"As we entered the pandemic, individuals left the profession both because of burnout, working conditions, and also because they were being recruited to leave the profession, and we weren’t able to train people to be paramedics," said Robert Luckritz, ATCEMS chief. "So you put all those things together, and that's how we ended up where we are today."
But Luckritz is hopeful about a new labor contract between ATCEMS and the City of Austin that goes into effect Oct. 1. Along with a pay raise, they will be able to hire paramedics directly from outside the department.
Though they are short-staffed when it comes to EMTs and dispatch, the greatest need currently is for clinical specialists, also known as paramedics. "We currently have 78 openings," said Luckritz.
Pre-contract, hiring was limited to the entry-level rank of EMT with eligibility for promotion only after two years.
Luckritz is optimistic about where they’ll be staffing-wise by the beginning of the new year. They plan to have the first direct paramedic academy underway in January or February. That will coincide with an upcoming EMT academy.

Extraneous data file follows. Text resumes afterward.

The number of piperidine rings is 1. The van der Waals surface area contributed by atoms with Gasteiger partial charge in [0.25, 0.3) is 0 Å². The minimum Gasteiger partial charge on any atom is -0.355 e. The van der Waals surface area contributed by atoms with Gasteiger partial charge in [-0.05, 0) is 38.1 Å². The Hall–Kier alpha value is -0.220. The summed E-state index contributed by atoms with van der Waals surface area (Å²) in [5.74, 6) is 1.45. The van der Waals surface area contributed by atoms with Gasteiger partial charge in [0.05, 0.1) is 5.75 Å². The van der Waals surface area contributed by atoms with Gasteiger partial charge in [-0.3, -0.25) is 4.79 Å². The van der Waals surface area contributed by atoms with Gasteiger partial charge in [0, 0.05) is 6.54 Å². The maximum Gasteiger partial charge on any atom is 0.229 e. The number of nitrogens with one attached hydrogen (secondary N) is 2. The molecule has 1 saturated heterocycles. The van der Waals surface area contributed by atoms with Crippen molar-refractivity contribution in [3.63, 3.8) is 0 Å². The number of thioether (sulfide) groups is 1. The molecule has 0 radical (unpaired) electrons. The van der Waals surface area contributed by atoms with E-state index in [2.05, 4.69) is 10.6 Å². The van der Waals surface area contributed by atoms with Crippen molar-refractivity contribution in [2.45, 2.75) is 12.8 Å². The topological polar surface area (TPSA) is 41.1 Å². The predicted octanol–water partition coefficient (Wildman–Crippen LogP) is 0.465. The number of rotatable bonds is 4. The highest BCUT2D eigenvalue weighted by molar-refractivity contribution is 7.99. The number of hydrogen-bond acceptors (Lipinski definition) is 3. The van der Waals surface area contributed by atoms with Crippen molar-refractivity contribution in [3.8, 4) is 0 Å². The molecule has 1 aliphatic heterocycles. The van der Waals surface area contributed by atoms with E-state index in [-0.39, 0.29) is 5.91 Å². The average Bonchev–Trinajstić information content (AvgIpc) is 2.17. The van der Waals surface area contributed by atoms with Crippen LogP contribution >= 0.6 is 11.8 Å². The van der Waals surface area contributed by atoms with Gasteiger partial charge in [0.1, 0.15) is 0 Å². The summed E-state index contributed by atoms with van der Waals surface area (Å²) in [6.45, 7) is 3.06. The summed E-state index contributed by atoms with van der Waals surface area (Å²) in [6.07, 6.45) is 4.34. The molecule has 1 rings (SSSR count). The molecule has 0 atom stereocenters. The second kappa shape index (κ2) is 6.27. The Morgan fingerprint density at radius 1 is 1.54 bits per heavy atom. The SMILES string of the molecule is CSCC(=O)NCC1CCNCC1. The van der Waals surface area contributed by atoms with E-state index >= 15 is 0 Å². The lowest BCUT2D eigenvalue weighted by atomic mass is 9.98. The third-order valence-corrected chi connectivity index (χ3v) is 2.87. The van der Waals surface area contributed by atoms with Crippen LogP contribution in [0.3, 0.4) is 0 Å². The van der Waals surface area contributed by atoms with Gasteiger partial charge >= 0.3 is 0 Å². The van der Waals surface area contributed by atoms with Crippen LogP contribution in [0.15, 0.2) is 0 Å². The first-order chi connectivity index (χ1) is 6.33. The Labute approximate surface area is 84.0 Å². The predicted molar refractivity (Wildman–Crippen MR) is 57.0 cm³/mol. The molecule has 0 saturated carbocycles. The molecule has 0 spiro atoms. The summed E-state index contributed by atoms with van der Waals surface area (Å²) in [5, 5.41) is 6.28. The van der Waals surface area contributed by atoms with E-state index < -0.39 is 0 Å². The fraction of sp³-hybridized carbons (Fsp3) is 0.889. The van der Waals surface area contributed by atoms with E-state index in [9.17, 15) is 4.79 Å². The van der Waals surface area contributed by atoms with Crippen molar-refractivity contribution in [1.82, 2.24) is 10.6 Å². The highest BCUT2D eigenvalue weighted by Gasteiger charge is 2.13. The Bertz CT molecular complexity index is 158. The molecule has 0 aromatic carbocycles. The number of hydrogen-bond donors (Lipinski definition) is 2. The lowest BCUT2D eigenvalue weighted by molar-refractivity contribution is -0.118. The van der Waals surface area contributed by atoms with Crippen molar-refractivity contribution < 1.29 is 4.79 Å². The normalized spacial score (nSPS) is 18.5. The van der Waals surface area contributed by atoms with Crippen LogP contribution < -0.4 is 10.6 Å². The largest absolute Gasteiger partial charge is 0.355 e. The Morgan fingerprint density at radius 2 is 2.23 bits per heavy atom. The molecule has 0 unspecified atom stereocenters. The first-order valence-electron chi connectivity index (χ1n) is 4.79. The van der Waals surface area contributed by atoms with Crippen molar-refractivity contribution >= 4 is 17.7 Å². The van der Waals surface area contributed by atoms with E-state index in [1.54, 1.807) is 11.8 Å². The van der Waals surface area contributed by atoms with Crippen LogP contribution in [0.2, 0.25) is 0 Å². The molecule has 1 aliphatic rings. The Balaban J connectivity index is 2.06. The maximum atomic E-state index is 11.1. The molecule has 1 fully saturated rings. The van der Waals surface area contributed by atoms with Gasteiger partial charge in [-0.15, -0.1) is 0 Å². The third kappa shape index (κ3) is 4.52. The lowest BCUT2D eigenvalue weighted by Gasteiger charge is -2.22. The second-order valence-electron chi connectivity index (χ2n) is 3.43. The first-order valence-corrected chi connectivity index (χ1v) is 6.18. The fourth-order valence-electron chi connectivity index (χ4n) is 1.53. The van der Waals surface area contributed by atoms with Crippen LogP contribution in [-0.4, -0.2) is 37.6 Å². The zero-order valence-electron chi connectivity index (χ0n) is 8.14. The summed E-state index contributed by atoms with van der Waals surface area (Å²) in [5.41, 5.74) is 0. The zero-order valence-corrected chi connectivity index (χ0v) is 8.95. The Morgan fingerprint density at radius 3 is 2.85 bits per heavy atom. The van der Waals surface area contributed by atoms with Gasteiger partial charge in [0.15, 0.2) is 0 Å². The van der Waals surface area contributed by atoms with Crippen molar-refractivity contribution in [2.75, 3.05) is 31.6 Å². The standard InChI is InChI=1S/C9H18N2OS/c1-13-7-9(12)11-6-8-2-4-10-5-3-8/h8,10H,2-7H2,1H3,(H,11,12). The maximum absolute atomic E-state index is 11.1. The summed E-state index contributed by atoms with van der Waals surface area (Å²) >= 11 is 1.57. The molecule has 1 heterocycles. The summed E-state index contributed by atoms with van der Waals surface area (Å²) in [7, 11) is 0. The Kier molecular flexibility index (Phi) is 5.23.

"The academy that just graduated, graduated 14, and the incoming academy class will be 28," said Luckritz. "And we have over 100 candidates that are moving forward to interviews in preparation for our January academy."
But they do have to get through a busy season first. "ACL, F1, the UT games - all of these special events are coming up," said Luckritz. "We realize we have to think a little bit differently and creatively about how we can staff those events."
Luckritz said they may consider bringing in outside resources for large events, as they serve the public while also ensuring their staff maintains a "work-life balance." "I think that's going to be what wins the staffing game," said Luckritz.
Acadian Ambulance Service - a private company that serves Austin and surrounding areas - is in a similar boat.
"We’ve certainly offered a lot of overtime for our individuals, and we’re creative in how we staff different shifts and the hours that we staff and so forth," said Ron Quaranto, regional vice president.
Along with the standard three-month EMT training course, Acadian - which responds to emergency and non-emergency calls - recently started offering an accelerated, earn-while-you-learn, seven-week EMT course. They also offer paramedic training.
"Whether you're a van driver just moving patients in a wheelchair to appointments, or you get your EMT or paramedic certification you can really make a great career out of it," said Quaranto.
To learn more about Acadian’s programs, click here.